INJURY PROFILE IN YOUNG FEMALE ADOLESCENTS – A CASE STUDY FROM ISLAMABAD
AbstractBackground: Injuries are an under recognized public health problem globally. We assessed the prevalence and correlates of injuries in adolescent school girls. Methods: A cross-sectional survey with convenience sampling was conducted among the two girl’s middle schools in Islamabad, using structured, self-administered, anonymous and pre-tested questionnaire. All the class seven and eight students attending the school on the day of study were distributed questionnaires in the classrooms, who handed-over the completed questionnaires to their designated teacher. Data was analyzed for frequencies and counts with STATA 8. Results: One hundred eighty-two questionnaires were completed; average age of respondents was 12 years (range 11-14). Cumulatively, 78 (42.8%) students reported sustaining 93 medically attended unintentional injuries in the past year; among these 11 (14.1%) reported two injuries and 2 (2.6%) reported three injuries. For 43 (46.2%) injuries, respondents consulted a general practitioner (Doctor practicing near home), while for the rest of injuries, students were taken to the hospital for treatment. Conclusion: Medically attended unintentional injuries in the preceding one year were common in the school girls, with home being the most frequent place of injuries. Falls with injuries on hands and arms was the most common site of injuries. Key Words: Injuries Female Adolescents Students Pakistan
Murray CJ, Lopez AD. Global mortality, disability and the contribution of risk factors: Global Burden of Disease Study. Lancet 1997;349(9063):1536-42.
Dowd MD. Childhood injury prevention at home and play. Curr Opin Pediatr 1999; 11(6): 578-82.
Runyan CW, Gerken EA. Epidemiology and prevention of adolescent injury: a review and research agenda. JAMA 1989;262:16:2273-8.
Centers for Disease Control and Prevention. Injury mortality: national summary of injury mortality data 1984-1990. Atlanta, GA: Centers for Disease Control and Prevention, 1993.
Grunbaum JA, Kann L, Kinchen S, Ross J, Hawkins J, Lowry R, et al. Youth risk behavior surveillance - United States, 2003. MMWR Surveill Summ. 2004;53(2): 1-96.
World Health Organization (WHO). The World Health Report 2003 – Shaping the future. Geneva, WHO, pp 19.
Rashid A, Khan MN. Identifying cases of head injuries in children and proposals for prevention. J Coll Physicians Surg Pak. 1991;1(11):471-2.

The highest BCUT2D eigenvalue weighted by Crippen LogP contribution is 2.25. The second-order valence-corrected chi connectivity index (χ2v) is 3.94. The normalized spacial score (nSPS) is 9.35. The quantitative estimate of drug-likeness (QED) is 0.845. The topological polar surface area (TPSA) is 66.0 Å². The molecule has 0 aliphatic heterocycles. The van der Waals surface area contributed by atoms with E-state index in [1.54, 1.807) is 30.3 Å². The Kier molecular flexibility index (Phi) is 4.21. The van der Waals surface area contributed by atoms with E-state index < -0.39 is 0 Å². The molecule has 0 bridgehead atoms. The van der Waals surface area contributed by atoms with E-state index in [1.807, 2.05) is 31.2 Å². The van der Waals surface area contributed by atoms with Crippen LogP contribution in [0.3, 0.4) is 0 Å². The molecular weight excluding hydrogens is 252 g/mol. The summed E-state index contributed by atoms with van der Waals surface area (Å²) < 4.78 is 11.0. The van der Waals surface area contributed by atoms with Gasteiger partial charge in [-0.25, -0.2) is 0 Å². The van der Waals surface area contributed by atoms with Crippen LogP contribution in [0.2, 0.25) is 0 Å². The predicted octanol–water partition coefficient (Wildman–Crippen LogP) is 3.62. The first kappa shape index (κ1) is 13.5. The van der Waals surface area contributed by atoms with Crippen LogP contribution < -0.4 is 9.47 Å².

Kazmi TH, Omair A, Inam SN, Shaikh I, Jamali S. Spectrum of injuries at the emergency department of a tertiary care hospital. J Coll Physicians Surg Pak 2004;14(1):61-5.
Razzak JA, Luby SP, Laflamme L, Chotani H. Injuries among children in Karachi, Pakistan--what, where and how. Public Health. 2004;118(2):114-20.
Hammarstorm A, Janlert U. Epidemiology of school injuries in the northern part of Sweden. Scand J Soc Med. 1994;22(2):120-6.
Yang CY, Yeh YC, Cheng MF, Lin MC. The incidence of school-related injuries among adolescents in Kaohsiung, Taiwan. Am J Prev Med. 1998;15(3):172-7
Karvonen M, Mikhee M I. eds. Epidemiology of occupational health. Copenhagen: World Health Organization, 1986;381 p (WHO regional publications, European series no 20).
Willer B, Dumas J, Huston A, Leddy J. A population based investigation of head injuries and symptoms of concussion of children and adolescents in schools. Inj Prev. 2004;10 (3): 144-8.
Kramer MD. Lightfoot AC. Knight S, Cazier CF, Olson LM. Classroom injuries in Utah public schools. Acad Emerg Med. 2003;10(9):978-84.
Limbos MA, Peek-Asa C. Comparing unintentional and intentional injuries in a school setting. J Sch Health. 2003; 73(3): 101-6.
Phelan KJ, Khoury J, Kalkwarf HJ, Lanphear BP. Trends and patterns of playground injuries in United States children and adolescents. Ambul Pediatr. 2001; 1(4): 227-33.
Nicolau B, Marcenes W, Sheiham A. Prevalence causes and correlates of traumatic dental injuries among 13-year-olds in Brazil. Dent Traumatol. 2001; 17(5):213-7.
Chalmers DJ, Langley JD. New Zealand’s injury prevention research unit: helping shape injury prevention policy and practice. Inj Prev 1999;5:72-5
Lyons RA, Lo SV, Heaven M, Littlepage BN. Injury surveillance in Children–usefulness of a centralized database of accident and emergency attendances. Inj Prev 1995;1:173-6.
Journal of Ayub Medical College, Abbottabad is an OPEN ACCESS JOURNAL which means that all content is FREELY available without charge to all users whether registered with the journal or not. The work published by J Ayub Med Coll Abbottabad is licensed and distributed under the creative commons License CC BY ND Attribution-NoDerivs. Material printed in this journal is OPEN to access, and are FREE for use in academic and research work with proper citation. J Ayub Med Coll Abbottabad accepts only original material for publication with the understanding that except for abstracts, no part of the data has been published or will be submitted for publication elsewhere before appearing in J Ayub Med Coll Abbottabad. The Editorial Board of J Ayub Med Coll Abbottabad makes every effort to ensure the accuracy and authenticity of material printed in J Ayub Med Coll Abbottabad. However, conclusions and statements expressed are views of the authors and do not reflect the opinion/policy of J Ayub Med Coll Abbottabad or the Editorial Board.
USERS are allowed to read, download, copy, distribute, print, search, or link to the full texts of the articles, or use them for any other lawful purpose, without asking prior permission from the publisher or the author. This is in accordance with the BOAI definition of open access.
AUTHORS retain the rights of free downloading/unlimited e-print of full text and sharing/disseminating the article without any restriction, by any means including twitter, scholarly collaboration networks such as ResearchGate, Academia.eu, and social media sites such as Twitter, LinkedIn, Google Scholar and any other professional or academic networking site.